Discover more from The Glass
Living in the moment, Burnt Faith brandy and Hepple gin. Plus have your say on what to read next time.
A couple of weeks ago I went on a press trip to Czechia — or should that be the Czech Republic? I never quite know — organised by the good folk at Budvar. It has resulted in two articles:
For CAMRA, a short look at what British pubs might learn from their Czech counterparts
For Ferment Magazine, a forthcoming feature on Wild Creatures Brewery.
One thing I didn’t write about was our trip down into the Budvar cellars. And you know what? I’m not going to write about it here either. Not in detail. I only mention it now to introduce an idea: the pressure to turn every experience into content for others to consume can rot away at your enjoyment of things if you’re not careful. I am going to keep my time in the cellars as a pleasurable memory. If you really want to hear about it, you’ll have to get me talking in person over a beer.
Instead I’ll offer another quick anecdote:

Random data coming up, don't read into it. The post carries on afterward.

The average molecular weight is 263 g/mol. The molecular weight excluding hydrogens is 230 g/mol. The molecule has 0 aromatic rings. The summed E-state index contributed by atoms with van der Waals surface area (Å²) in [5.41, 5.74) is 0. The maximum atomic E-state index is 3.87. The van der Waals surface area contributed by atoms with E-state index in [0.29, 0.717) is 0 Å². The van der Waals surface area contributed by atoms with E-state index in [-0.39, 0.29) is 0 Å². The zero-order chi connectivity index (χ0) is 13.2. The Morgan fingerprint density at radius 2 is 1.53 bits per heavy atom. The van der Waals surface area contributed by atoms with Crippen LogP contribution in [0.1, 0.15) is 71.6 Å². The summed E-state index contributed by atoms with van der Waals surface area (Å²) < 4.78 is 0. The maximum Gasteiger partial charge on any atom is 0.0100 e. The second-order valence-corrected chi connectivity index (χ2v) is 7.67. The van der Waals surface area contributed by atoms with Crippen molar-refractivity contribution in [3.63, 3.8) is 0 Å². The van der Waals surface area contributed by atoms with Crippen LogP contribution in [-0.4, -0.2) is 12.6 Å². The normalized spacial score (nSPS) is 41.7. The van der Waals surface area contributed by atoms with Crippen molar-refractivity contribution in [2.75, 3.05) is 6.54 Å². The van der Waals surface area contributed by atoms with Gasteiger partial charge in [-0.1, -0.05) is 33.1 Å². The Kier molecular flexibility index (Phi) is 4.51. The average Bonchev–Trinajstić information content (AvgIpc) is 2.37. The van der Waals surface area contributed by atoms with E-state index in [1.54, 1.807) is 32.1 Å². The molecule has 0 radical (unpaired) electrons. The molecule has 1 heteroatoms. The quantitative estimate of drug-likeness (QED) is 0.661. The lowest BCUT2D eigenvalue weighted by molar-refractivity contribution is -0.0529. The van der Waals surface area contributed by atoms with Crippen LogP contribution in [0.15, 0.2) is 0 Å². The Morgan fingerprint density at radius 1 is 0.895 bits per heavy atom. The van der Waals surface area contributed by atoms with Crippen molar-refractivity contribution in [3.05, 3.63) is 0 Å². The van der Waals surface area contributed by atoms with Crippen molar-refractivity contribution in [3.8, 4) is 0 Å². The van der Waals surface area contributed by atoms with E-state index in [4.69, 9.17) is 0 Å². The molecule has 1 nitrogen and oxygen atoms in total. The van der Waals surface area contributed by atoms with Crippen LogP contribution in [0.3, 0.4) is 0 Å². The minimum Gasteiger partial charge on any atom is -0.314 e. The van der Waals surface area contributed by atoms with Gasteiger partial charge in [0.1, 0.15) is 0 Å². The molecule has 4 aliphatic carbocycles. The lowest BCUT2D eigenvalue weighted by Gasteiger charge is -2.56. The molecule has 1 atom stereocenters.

Before our cellar tour, about 20 of us went for lunch at the restaurant attached to the brewery. The schnitzel, which came highly recommended, turned out to be the popular choice that day. I reckon at least half of us chose it over goulash or what have you. While we waited for our food to arrive I pictured the kitchen staff all busily flattening and tenderising endless cuts of meat. The image pleased me so I tried to share it with the group. What came out instead was: “I bet they’re all busy pounding the pork.”
I can’t think what everyone was laughing at.
“Somewhere in a mushroom farm in Oxfordshire sit 170 or so barrels that will make or break the future of London’s only dedicated brandy distillery — one of the most intriguing startups the city has seen for a while.” Continue reading about Burnt Faith over on my website.
“This is a different drink altogether. The botanicals have loosened up, like the quiet dinner guest who begins to crack wicked jokes over their second martini. A resinous piney thwack of juniper rushes to my limbic system where it calls up fresh air and wide horizons, needled leaves trembling in a moorland breeze.” My story on Hepple gin is achingly close to publication in Tonic Magazine volume 5.
Now it’s time to give you some input into the next edition. I want to write more about gins and have two competing ideas.
One is to explore three gins that all share the same botanical. I could give you tasting notes and links for where to buy the gins online.
The other is to look at three interesting gin/mixer/garnish combos beyond the usual London Dry, Indian tonic, slice of lemon.